Tibet Outside the TAR: Machu Dzong
By Steven D. Marshall and Susette Ternent Cooke
Machu composes the southwestern pocket of Kanlho TAP, a vast spread of high grassland defined by a loop of the Yellow River as it skirts the southernmost thrust of the great Amnye Machen range of Golog. It is an exceptionally Tibetan area, adjoining Golog and Yushu on its western and southern edges and merging mm the Zoge grasslands, whose natural geography it shares, in the east. Pastoralism is the only natural economy possible here, as Tibetans have been practicing it for over a thousand years. Always remote from history's wider gaze, Machu should not now be overlooked when analysing the nature and effects of Chinese development, as it has always been a region of exclusive Tibetanness. Its grazing lands, totally unsuited to Chinese agricultural patterns and too remote even for traders, never attracted Chinese settlement or even colonial frontier forts. Chinese development in Machu now represents a complete departure from anything the region has previously experienced.
The Machu county scat, Zhuogenima in Chinese administrative terminology, lies 191 kilometers southwest of the prefectural capital Tso, easily reached by a sealed route (Highway 213) that traverses the hilly Amdo grasslands through southern Sangchu and Luchu Counties, then by a branch road (No. 407) turning to Machu at Gahai. The countryside is clearly a Tibetan domain. Substantial amounts of permanent housing have been built for the area's pastoralist but virtually all the Tibetans now living in them still wear traditional dress. Two large well-restored gonpas, busy with pilgrim activity, stand within sight of the road between Tso and Luchu, whose county seat, larger and more bustling than Machu's, lies along a turnoff from the highway. The Yellow River valley for which the region is named finally appears after a low pass, strickingly wide and spacious, with no farming but fine pastures grazed by herds of yak, sheep and horses. In its midst, the county town appears scarcely visible against the vast landscape, more like a spillage of debris on the plain than a settlement constructed by design. In its alien, misplaced shabbiness, Machu town echoes other purpose-built Chinese administration and control posts erected in the Tibetan grasslands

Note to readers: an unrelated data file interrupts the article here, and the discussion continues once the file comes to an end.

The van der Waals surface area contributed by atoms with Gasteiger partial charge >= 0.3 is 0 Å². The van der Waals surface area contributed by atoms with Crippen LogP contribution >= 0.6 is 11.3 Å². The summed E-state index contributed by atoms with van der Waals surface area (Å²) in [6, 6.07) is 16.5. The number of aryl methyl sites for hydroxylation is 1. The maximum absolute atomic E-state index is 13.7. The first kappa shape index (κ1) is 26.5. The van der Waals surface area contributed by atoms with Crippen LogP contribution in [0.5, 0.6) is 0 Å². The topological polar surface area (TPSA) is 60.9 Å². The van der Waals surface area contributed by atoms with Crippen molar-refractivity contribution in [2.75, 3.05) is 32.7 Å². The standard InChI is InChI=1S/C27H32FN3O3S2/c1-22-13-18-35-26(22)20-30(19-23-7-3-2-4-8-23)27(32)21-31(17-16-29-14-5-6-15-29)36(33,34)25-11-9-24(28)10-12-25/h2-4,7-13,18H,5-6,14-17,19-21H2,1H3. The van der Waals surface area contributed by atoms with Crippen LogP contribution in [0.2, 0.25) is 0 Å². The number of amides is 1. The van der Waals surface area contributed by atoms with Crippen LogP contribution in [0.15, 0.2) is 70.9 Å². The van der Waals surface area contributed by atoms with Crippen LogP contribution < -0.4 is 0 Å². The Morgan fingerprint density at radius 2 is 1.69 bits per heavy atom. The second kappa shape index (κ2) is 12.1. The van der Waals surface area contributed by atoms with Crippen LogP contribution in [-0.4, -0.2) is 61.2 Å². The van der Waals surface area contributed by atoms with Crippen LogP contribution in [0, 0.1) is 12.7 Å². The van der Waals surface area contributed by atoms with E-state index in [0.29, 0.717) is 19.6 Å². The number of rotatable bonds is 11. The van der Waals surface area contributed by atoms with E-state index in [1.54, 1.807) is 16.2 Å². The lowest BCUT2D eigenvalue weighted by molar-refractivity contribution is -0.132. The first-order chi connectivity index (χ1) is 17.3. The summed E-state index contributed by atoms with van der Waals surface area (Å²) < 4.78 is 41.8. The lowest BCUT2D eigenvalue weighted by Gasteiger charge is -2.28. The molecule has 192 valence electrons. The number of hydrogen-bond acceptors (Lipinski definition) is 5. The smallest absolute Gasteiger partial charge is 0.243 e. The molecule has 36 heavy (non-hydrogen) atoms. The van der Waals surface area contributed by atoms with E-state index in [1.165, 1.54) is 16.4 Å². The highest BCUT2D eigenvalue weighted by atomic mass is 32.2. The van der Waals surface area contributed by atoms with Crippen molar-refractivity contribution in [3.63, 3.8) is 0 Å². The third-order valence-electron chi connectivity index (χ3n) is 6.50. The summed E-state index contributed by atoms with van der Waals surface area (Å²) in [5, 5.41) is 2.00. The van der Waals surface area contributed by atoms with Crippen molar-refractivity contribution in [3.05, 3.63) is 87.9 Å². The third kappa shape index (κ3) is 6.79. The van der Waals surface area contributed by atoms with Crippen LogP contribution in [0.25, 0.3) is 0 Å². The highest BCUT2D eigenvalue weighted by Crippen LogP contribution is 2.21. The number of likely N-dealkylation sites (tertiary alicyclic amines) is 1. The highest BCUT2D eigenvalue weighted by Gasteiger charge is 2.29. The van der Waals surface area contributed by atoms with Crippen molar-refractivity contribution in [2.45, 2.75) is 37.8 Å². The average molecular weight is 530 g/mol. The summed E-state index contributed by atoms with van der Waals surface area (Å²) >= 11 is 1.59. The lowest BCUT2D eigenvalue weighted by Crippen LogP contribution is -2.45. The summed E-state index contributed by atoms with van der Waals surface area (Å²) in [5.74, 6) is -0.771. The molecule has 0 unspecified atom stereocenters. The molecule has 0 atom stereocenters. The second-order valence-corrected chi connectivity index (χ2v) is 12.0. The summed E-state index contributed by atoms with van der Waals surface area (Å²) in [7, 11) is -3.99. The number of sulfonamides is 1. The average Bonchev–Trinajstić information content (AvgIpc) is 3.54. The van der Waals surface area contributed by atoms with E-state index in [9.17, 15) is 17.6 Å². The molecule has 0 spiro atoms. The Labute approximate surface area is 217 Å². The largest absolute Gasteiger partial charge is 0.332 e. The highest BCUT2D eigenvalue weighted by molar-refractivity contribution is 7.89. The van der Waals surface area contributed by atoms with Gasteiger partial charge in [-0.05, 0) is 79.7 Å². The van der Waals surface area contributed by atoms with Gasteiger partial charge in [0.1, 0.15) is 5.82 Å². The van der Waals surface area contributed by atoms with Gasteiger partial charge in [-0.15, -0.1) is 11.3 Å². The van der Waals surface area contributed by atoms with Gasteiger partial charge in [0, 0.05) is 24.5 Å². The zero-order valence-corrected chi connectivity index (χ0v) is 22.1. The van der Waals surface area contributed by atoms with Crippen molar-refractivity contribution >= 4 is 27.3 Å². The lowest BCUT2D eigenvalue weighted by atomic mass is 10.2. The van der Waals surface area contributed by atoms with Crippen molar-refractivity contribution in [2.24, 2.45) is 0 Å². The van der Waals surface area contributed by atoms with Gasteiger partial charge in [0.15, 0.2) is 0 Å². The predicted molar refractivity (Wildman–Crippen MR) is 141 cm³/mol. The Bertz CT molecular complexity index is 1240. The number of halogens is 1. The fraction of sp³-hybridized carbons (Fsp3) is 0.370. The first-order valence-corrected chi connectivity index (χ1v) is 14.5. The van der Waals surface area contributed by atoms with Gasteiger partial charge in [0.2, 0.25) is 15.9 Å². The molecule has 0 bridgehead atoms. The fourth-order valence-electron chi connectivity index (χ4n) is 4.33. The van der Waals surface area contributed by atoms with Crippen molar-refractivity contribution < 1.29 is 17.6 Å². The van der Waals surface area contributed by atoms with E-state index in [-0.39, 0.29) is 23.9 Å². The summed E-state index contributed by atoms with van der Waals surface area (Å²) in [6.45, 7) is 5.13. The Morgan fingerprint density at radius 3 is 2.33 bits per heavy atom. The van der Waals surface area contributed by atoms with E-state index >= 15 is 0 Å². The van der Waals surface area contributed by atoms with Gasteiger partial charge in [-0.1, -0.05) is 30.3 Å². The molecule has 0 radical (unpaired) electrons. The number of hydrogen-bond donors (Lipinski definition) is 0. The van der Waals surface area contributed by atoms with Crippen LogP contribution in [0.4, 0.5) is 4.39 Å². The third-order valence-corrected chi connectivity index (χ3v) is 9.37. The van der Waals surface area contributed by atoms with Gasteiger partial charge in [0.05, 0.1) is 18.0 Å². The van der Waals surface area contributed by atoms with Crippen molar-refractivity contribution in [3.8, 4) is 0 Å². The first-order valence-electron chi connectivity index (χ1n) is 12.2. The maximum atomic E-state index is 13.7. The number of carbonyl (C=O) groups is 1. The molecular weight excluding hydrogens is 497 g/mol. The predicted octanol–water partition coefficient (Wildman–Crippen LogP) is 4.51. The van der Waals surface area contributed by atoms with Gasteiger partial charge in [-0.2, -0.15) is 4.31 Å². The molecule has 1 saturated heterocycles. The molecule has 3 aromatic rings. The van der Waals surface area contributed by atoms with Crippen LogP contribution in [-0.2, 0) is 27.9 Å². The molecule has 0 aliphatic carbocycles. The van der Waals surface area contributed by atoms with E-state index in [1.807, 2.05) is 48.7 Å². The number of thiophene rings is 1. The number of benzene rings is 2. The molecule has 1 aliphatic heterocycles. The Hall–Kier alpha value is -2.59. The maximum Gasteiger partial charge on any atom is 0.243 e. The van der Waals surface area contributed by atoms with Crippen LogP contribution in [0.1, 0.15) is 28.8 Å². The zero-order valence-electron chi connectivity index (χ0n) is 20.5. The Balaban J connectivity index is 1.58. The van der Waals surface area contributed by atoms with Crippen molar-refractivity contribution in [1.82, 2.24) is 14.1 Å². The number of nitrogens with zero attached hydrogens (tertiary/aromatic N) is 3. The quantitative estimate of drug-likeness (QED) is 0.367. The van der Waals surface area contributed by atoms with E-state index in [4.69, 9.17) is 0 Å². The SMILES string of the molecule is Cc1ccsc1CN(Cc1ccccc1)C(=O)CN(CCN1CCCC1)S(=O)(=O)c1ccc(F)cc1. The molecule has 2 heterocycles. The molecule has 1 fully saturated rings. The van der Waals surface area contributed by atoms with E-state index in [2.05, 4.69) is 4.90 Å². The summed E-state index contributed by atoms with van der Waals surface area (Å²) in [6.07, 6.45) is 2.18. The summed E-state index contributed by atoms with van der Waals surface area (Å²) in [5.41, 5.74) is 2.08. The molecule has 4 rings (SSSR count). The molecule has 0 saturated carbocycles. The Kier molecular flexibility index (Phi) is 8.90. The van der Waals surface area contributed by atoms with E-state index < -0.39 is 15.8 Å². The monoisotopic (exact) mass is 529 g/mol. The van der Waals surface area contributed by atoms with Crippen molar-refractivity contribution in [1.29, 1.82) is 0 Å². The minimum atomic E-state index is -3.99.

This Particular drub grasslands town, imposed on a landscape and people who had not found urban development appropriate before, has in the four decades of its existence developed slight individual features, at least for purposes of comparison. Stretched along a main east-west street for about one kilometer, everything seems typically artificial and shoddy. Similarities with Tsekhog in neighboring Malho TAP suggest themselves immediately, though there is more "high-rise" and less absorbing street activity in Machu. The usual clutch of units through which the Chinese administration operates are represented, their relative modernity indicating official attention to upgrading their profile during the 1980's and, in the case of the Communist Party who are constructing a big new premises, matching it to the flashier self-importance of the 1990's.
Undoubtedly the town's most salient characteristic are its rows of barrack-like compounds, housing Tibetans who would formerly have lived a semi-nomadic pastoral style. Some of these town-dwellers have been settled, and to some extent sinicized, for some time, and now work as employees in government departments. Others still keep animals, penning them in enclosures at the edge of town and grazing them on the surrounding pastures during the day. Other pastorahsts have been settled more recently; their new brick huts dot the hills beyond the town. Nomad settlement may have been pursued more widely and, from the authorities point of view more successfully, in Machu and Luchu than in almost any other Tibetan area. Although its physical construction is unrelentingly Chinese, Machu's population is still dominantly Tibetan. Its Tibetans, and especially its visiting pastoralists, give the town a life and character that its planners never could have.
The town contains no compounds of outstanding interest. The presence of both an Agricultural Machinery Hostel and Nationalities Trade Hostel suggests official support of local economic developments which required provision of accommodation for incoming personnel. The shoddy newer hotel at the main intersection, by contrast, shows that private efforts at business have also come to Machu. To service the town's basic transport and amenity needs, a petrol depot lies at the eastern approach and an electric power station on the northern edge of town. A cinema is the sole "cultural"' amenity provided by the administration. The Tibetans have restored their own, in the hills behind the town; a gonpa with about 100 monks. Machu has been built for functionalism only, to achieve a limited but determined purpose: the implementation of Chinese occupation, then centrally-directed development policies, in this utterly Tibetan area.